Finally, in a dated article "Clues to the Fed's rate cut cycles" written during the 2001 rate cuts, it examines the impact of Fed cuts on mortgages, certificates of deposit, auto loans and other products.


Volatility Plummet

The VIX started easing at the start of the trading day prior to the Fed announcement, but stayed in a tight range shortly after 11.00am ET. Right after the announcement, the VIX plummet down 5 points to end the day at 20.35%. It is not easy to trade the straddles or strangles in anticipation of a large move because it is hard to estimate the drop in IV as well as the index move and how much of the move has already been baked in. Adam talks about this in Pre-Fed Earnings play

As you can see from the daily chart above, the VIX is now sitting at the base of the Bollinger Bands and 19%-20% seems to be a support zone for the VIX. I'll leave you to think about where the VIX will head to after this...


Monday, September 17, 2007

Most Anticipated Week Of The Year

All eyes are on the FED rate decision this Tue. This is one of the most "controversial" Fed meeting in my opinion because I'm hearing a diverse group of camps out there. Some feel that Fed should keep rate @ 5.25%; some think 5.0% is expected; others are more aggressive and hope for 4.75%. Me thinks it doesn't matter. We as traders, are not here to speculate, but to trade along side the market. I would advise you to set a tight trail stop for swing positions or close them out prior to 2pm ET on Tue. I won't consider initiating any new swing positions until after mid week for the dust to settle. Yes, I'm risk adverse. Oh and by the way, there is a whole lot of speeches again by VIPs and did I tell you this Fri is also Options Expiration Day? One more thing: The big investment banks are also reporting earnings this week. Can it get any more exciting than that?

Mon: NY Empire State Index, Alan Greenspan Speaks (note: Greenspan will be making several public appearances to promote his recently published book), Treasury Sec Paulson speaks
Notable Earnings: ADBE

Tue: PPI, FOMC Policy Statement, Japan interest rate annoucement (tentative)
Notable Earnings: AZO, BBY, DRI, LEH

Wed: Building Permits, Housing Starts, CPI, BOE Monetary Policy Committee (MPC) Meeting Minutes
Notable Earnings: MS, DBRN

Thurs: Fed Chairman Speaks (about Subprime problems), Leading Indicators, Phil Fed
Notable Earnings: BSC, CC, GS, NKE, ORCL, TEK

Fri: Options Expiration Day


Sunday, September 16, 2007

5km Run Challenge

Last Sunday, my cousin and I participated in the women only competitive run- Shape Run 2007. Our goal was just to complete the race and have fun. Competition was the last thing on our mind.

Co-presented by Nike Women, the turnout was great, with about 6,000 participants. We ran the 5km route and completed it in about 40 mins. Timing is not impressive, but it is considered a milestone for me personally because the last time I took part in a run was for my 2.5km fitness test in school :)

Running has never been my forte, in fact, it is a sports I loathe because I always find it a pain to complete my run. However, this time, I decided to take up the 5km run (double the distance of my run in school) as a personal challenge to myself. I woke up at 6am for weekly runs to prepare for this race. While training, my goal is to pace myself and run consistently without stopping in between. Timing is not a big concern.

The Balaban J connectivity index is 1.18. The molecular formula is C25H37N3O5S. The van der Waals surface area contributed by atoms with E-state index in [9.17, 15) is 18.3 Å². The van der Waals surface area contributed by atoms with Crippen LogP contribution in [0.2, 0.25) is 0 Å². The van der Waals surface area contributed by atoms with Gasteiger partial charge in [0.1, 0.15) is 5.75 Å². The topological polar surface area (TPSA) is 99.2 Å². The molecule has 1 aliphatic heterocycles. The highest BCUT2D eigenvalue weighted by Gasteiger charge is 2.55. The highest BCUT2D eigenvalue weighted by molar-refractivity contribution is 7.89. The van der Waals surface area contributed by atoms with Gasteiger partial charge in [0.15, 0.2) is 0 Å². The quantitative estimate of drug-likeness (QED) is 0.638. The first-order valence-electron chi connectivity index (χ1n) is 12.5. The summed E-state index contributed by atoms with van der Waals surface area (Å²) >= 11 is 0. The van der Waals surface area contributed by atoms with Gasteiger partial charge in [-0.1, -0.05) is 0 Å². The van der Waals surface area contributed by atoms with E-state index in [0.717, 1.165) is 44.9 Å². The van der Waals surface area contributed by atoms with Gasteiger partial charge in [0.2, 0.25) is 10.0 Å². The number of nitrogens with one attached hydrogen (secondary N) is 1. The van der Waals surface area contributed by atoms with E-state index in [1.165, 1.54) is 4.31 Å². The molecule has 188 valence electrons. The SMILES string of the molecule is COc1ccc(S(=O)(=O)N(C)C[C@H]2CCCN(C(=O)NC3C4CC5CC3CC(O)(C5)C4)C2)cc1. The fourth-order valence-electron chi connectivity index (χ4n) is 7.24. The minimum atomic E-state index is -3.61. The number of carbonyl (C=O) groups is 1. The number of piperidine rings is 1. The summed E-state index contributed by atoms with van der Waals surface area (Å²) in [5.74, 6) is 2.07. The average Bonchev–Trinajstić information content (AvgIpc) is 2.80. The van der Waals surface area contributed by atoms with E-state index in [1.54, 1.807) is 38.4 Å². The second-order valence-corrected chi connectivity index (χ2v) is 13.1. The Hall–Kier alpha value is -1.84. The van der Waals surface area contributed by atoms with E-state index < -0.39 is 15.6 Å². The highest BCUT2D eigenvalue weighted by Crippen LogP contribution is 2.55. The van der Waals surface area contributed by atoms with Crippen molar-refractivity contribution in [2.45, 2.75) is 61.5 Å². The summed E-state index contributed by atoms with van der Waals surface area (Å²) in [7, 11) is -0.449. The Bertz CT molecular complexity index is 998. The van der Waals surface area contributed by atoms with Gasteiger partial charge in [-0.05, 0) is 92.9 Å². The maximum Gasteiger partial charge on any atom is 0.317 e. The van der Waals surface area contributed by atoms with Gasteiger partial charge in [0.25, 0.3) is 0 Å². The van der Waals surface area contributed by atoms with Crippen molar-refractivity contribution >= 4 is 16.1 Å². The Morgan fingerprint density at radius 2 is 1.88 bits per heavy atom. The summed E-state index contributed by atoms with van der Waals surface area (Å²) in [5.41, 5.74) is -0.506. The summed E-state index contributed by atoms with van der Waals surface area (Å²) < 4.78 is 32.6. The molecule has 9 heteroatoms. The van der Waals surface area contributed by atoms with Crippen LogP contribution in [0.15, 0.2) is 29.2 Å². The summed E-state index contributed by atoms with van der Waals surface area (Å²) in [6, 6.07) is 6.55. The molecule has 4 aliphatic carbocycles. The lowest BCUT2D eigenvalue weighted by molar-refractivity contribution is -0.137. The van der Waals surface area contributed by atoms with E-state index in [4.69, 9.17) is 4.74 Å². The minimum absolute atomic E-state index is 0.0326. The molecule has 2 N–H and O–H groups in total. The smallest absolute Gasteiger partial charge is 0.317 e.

2 lessons I've learnt from this experience:

(1) It reinforce the importance of goal setting
Be it for trading, sports or other areas, having a goal means you will work towards it and definitely achieve more than if you were to be without a target.

(2) Consistency is more important than Speed
On the day of Shape Run, I see many runners sprinting ahead of us at the start of the race. However, by the half way mark, I noticed many runners were stopping to walk. Likewise, this can be applied to trading. It is not those who made big bucks when they just started trading that will learn most and last in this trade. In fact,they are likely to burn and crash as they fall into the trap of thinking that trading is easy money and do not exercise proper risk management. It is the traders who can be consistently profitable that will stay on course.


I'm happy to complete this race and achieve the goal I've set for myself. 7096 is my biib number. I'm keeping it to remind myself that I CAN DO IT!

(First 2 pictures courtesy of Nike Women Singapore).


Wednesday, September 12, 2007

Watchlist and The Fed

No, I'm not showcasing any of my watchlist here because I see quite a number of overlaps between mine and Trader Jamie, and Option Addict (1) & (2). They have done a great job on creating a comprehensive watchlist and I see no need to duplicate that effort. Go check them out if you want to fish for some leads.

Next, on to The Fed. There are some very good articles on the Fed I've collected at MY DEL.ICIO.US In case you missed it, I want to highlight these 2 very insightful readings:

-Do Investors Really Want The FED To Lower Rates?
Hans Wagner discussed about the theory of interest rate and stock market movement relations, the reality and a chart that looks back since 1990 how the market moves when Fed fund rate changes.

I am very much in agreement with him on this quote:
"Investors need to be careful as they might get what they wish, a lower Fed Funds rate. While many believe it is good for the stock market, it is also a sign that the economy is weaker than expected, possibly indicating a recession is near. As long as the Fed believes the economy is not slowing too much, then I expect the Fed funds rate to remain at 5.25% until there are clear signs that inflation is under control. Beside the market is already factoring in an interest rate cut. If they get one, it is unlikely to move the markets very much, unless the Fed changes its focus. For now investors need to be very careful as there is more down side risk in the market."
-Gold is a Bull Market...Silver should be right behind it.
Ira Epstein discussed two scenarios -(1)Fed cuts the Fed Fund Rate; (2)Fed holds steady and does not cut the Fed Fund Rate - and the impact on Gold/Silver. He also has a very nice chart demonstrating the seasonality of Gold.